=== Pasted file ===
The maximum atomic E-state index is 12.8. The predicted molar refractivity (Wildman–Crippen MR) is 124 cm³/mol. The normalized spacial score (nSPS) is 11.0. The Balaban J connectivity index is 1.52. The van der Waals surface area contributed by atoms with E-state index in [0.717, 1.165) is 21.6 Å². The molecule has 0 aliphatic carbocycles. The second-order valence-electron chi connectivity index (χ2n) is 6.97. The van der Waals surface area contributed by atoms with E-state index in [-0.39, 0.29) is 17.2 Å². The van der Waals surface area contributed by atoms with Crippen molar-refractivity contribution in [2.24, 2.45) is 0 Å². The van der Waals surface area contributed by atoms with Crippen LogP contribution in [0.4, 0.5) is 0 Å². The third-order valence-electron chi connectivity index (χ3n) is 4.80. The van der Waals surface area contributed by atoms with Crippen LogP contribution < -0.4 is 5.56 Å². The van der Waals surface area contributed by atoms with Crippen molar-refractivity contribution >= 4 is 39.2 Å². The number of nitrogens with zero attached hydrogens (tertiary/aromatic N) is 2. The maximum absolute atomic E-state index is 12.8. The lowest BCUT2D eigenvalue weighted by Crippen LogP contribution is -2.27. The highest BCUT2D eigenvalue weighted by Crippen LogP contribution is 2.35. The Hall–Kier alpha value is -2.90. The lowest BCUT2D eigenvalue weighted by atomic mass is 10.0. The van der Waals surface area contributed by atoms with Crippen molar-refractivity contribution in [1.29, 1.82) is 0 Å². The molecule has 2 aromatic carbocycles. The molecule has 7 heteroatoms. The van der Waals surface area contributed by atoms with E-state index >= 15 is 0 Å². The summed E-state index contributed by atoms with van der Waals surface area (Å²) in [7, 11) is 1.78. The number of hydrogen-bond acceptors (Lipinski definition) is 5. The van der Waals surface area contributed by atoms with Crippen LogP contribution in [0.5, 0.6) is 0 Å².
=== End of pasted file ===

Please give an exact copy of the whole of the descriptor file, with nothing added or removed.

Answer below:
The maximum atomic E-state index is 12.8. The predicted molar refractivity (Wildman–Crippen MR) is 124 cm³/mol. The normalized spacial score (nSPS) is 11.0. The Balaban J connectivity index is 1.52. The van der Waals surface area contributed by atoms with E-state index in [0.717, 1.165) is 21.6 Å². The molecule has 0 aliphatic carbocycles. The second-order valence-electron chi connectivity index (χ2n) is 6.97. The van der Waals surface area contributed by atoms with E-state index in [-0.39, 0.29) is 17.2 Å². The van der Waals surface area contributed by atoms with Crippen molar-refractivity contribution in [2.24, 2.45) is 0 Å². The van der Waals surface area contributed by atoms with Crippen LogP contribution in [0.4, 0.5) is 0 Å². The third-order valence-electron chi connectivity index (χ3n) is 4.80. The van der Waals surface area contributed by atoms with Crippen LogP contribution < -0.4 is 5.56 Å². The van der Waals surface area contributed by atoms with Crippen molar-refractivity contribution >= 4 is 39.2 Å². The number of nitrogens with zero attached hydrogens (tertiary/aromatic N) is 2. The maximum absolute atomic E-state index is 12.8. The lowest BCUT2D eigenvalue weighted by Crippen LogP contribution is -2.27. The highest BCUT2D eigenvalue weighted by Crippen LogP contribution is 2.35. The Hall–Kier alpha value is -2.90. The lowest BCUT2D eigenvalue weighted by atomic mass is 10.0. The van der Waals surface area contributed by atoms with Crippen molar-refractivity contribution in [1.29, 1.82) is 0 Å². The molecule has 2 aromatic carbocycles. The molecule has 7 heteroatoms. The van der Waals surface area contributed by atoms with E-state index >= 15 is 0 Å². The summed E-state index contributed by atoms with van der Waals surface area (Å²) in [7, 11) is 1.78. The number of hydrogen-bond acceptors (Lipinski definition) is 5. The van der Waals surface area contributed by atoms with Crippen LogP contribution in [0.5, 0.6) is 0 Å².